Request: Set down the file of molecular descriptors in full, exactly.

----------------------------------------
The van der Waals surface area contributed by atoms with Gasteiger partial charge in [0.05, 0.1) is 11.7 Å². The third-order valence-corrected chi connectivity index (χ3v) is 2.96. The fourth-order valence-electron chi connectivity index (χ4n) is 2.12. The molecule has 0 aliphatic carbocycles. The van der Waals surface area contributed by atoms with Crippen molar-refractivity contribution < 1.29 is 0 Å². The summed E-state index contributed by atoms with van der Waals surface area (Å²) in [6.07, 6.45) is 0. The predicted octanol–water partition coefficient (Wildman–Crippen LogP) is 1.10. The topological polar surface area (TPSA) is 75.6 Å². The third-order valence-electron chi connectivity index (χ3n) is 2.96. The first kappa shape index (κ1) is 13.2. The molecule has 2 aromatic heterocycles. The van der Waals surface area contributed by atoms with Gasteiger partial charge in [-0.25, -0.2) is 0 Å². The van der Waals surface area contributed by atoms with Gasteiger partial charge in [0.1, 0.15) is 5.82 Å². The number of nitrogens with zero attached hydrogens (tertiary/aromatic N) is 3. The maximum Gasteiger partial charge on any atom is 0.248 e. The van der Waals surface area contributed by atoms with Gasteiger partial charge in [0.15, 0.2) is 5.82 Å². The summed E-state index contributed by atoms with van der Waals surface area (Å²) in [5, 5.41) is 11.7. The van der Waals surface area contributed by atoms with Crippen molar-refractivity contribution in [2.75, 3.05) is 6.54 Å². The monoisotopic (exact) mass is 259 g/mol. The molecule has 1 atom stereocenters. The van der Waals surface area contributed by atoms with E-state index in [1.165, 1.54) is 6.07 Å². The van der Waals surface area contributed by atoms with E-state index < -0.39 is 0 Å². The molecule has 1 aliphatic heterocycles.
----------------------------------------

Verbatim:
The van der Waals surface area contributed by atoms with Gasteiger partial charge in [0.05, 0.1) is 11.7 Å². The third-order valence-corrected chi connectivity index (χ3v) is 2.96. The fourth-order valence-electron chi connectivity index (χ4n) is 2.12. The molecule has 0 aliphatic carbocycles. The van der Waals surface area contributed by atoms with Crippen molar-refractivity contribution < 1.29 is 0 Å². The summed E-state index contributed by atoms with van der Waals surface area (Å²) in [6.07, 6.45) is 0. The predicted octanol–water partition coefficient (Wildman–Crippen LogP) is 1.10. The topological polar surface area (TPSA) is 75.6 Å². The third-order valence-electron chi connectivity index (χ3n) is 2.96. The first kappa shape index (κ1) is 13.2. The molecule has 2 aromatic heterocycles. The van der Waals surface area contributed by atoms with Gasteiger partial charge in [-0.25, -0.2) is 0 Å². The van der Waals surface area contributed by atoms with Gasteiger partial charge in [0.1, 0.15) is 5.82 Å². The number of nitrogens with zero attached hydrogens (tertiary/aromatic N) is 3. The maximum Gasteiger partial charge on any atom is 0.248 e. The van der Waals surface area contributed by atoms with Gasteiger partial charge in [0.15, 0.2) is 5.82 Å². The summed E-state index contributed by atoms with van der Waals surface area (Å²) in [5, 5.41) is 11.7. The van der Waals surface area contributed by atoms with Crippen molar-refractivity contribution in [2.75, 3.05) is 6.54 Å². The monoisotopic (exact) mass is 259 g/mol. The molecule has 1 atom stereocenters. The van der Waals surface area contributed by atoms with E-state index in [1.165, 1.54) is 6.07 Å². The van der Waals surface area contributed by atoms with E-state index < -0.39 is 0 Å². The molecule has 1 aliphatic heterocycles.